Also considered: Arthur Smith, Gary Kubiak, Kellen Moore
Defensive coordinator: Robert Saleh (49ers)
The best 49ers asset for this exercise was probably Kyle Shanahan. But with Belichick coaching the squad, again, we had to look elsewhere. We gave serious consideration to the likes of George Kittle, Nick Bosa, and Richard Sherman, among others, but Saleh’s work with the San Francisco defense last season made for the best fit. His tweaks to the Seattle-style defense employed by the Niners, including a shift to more two-high coverages, gave us confidence that he’d be flexible enough to coach the kind of team we want to build. It also just felt nice to have the best overall coach in the league, the coordinator of the NFL’s most efficient offense last season, and the coach whose defense would have been the best in the NFL last year if not for those pesky Patriots.
Also considered: Don Martindale, Jim Schwartz, Matt Eberflus
Offensive skill players
Quarterback: Patrick Mahomes (Chiefs)
Again, this man is the best quarterback in the NFL. He can make all the throws, including some that only exist inside his mind. He is capable under pressure and unstoppable from a clean pocket. He has a cannon arm, a quick release, and the necessary mobility to make things happen when the play breaks down. He strikes a fear into the defense that is unmatched around the league right now, and he has enough talent to go down as one of the greatest to ever play the game. In two seasons as a starter, he has an MVP and a Super Bowl, and he’s not close to done. The guys on the list below are great players, but they are not Mahomes. They were never going to get this spot.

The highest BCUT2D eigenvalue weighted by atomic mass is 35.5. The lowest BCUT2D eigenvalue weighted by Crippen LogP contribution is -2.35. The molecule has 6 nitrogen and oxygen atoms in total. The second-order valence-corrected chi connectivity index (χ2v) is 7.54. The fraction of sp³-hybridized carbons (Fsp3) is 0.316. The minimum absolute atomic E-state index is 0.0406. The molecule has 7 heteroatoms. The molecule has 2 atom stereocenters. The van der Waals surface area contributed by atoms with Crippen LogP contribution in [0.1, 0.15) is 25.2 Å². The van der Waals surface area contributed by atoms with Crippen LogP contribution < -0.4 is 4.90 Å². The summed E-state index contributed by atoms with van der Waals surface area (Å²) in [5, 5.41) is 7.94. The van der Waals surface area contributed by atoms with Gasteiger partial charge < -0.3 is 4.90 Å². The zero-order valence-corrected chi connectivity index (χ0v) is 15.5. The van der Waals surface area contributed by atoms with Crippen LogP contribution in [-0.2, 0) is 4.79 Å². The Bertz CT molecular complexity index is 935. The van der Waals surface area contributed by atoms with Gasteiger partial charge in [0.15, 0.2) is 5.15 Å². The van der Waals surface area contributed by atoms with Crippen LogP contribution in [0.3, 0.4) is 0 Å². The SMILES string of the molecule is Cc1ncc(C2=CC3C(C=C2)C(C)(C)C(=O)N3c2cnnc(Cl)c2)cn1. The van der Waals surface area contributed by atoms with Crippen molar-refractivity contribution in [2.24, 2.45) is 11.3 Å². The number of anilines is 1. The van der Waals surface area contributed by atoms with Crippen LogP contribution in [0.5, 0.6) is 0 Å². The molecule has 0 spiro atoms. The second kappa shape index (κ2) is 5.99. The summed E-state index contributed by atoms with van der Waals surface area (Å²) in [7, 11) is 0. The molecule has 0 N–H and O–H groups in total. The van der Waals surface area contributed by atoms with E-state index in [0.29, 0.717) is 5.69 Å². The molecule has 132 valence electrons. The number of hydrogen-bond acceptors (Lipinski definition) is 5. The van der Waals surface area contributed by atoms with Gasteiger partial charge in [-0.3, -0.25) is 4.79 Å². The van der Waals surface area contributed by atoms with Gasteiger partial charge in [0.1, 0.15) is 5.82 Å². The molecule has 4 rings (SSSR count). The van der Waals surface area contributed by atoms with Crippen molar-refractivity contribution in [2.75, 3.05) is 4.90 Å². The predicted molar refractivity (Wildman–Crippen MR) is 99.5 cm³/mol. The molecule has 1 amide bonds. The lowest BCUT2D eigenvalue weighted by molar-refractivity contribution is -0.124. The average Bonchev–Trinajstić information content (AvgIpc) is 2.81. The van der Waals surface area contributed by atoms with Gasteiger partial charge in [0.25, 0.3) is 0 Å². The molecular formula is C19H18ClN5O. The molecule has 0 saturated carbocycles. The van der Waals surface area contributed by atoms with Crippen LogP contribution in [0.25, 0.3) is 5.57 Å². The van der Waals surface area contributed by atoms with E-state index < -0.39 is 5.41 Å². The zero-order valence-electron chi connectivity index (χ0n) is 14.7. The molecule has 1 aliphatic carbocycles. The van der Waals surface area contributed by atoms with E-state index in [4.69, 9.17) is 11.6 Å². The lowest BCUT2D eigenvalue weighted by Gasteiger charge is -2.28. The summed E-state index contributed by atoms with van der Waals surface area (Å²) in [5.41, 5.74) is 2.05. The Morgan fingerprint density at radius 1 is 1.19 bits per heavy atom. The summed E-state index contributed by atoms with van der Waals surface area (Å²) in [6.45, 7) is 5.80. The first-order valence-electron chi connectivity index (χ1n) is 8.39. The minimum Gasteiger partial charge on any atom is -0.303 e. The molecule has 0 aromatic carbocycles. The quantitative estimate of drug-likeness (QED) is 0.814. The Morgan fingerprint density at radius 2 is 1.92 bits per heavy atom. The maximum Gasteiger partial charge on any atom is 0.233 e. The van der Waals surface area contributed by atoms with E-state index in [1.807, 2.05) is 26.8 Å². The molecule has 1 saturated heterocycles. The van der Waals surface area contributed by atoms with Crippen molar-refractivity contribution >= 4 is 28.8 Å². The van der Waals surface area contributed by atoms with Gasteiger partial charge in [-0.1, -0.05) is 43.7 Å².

Also (briefly) considered: Lamar Jackson, Russell Wilson, Deshaun Watson
McCaffrey was not necessarily an obvious choice for this spot. We gave serious consideration to Saquon Barkley and Derrick Henry, among others, but the combination of McCaffrey’s unrivaled passing-game contributions (where he has a big edge over Henry, who might be the best pure runner in the league) and the fact that it was incredibly difficult to find another capable representative for the Panthers on this roster ultimately tipped the scales in his direction. (That, and he is more consistent on a carry-to-carry basis than Barkley, who is a bit more dependent on splash plays and does not have as high a success rate on his runs.) We’ve seen what he can do with Cam Newton and Kyle Allen under center, with precious little talent around him elsewhere; imagine what he could do with Mahomes, who helped turn Damien Williams into one of the NFL’s best pass-catching backs. And that’s before we get to the work that run-game genius Greg Roman could do with a back who is already one of the most efficient high-volume runners in the league.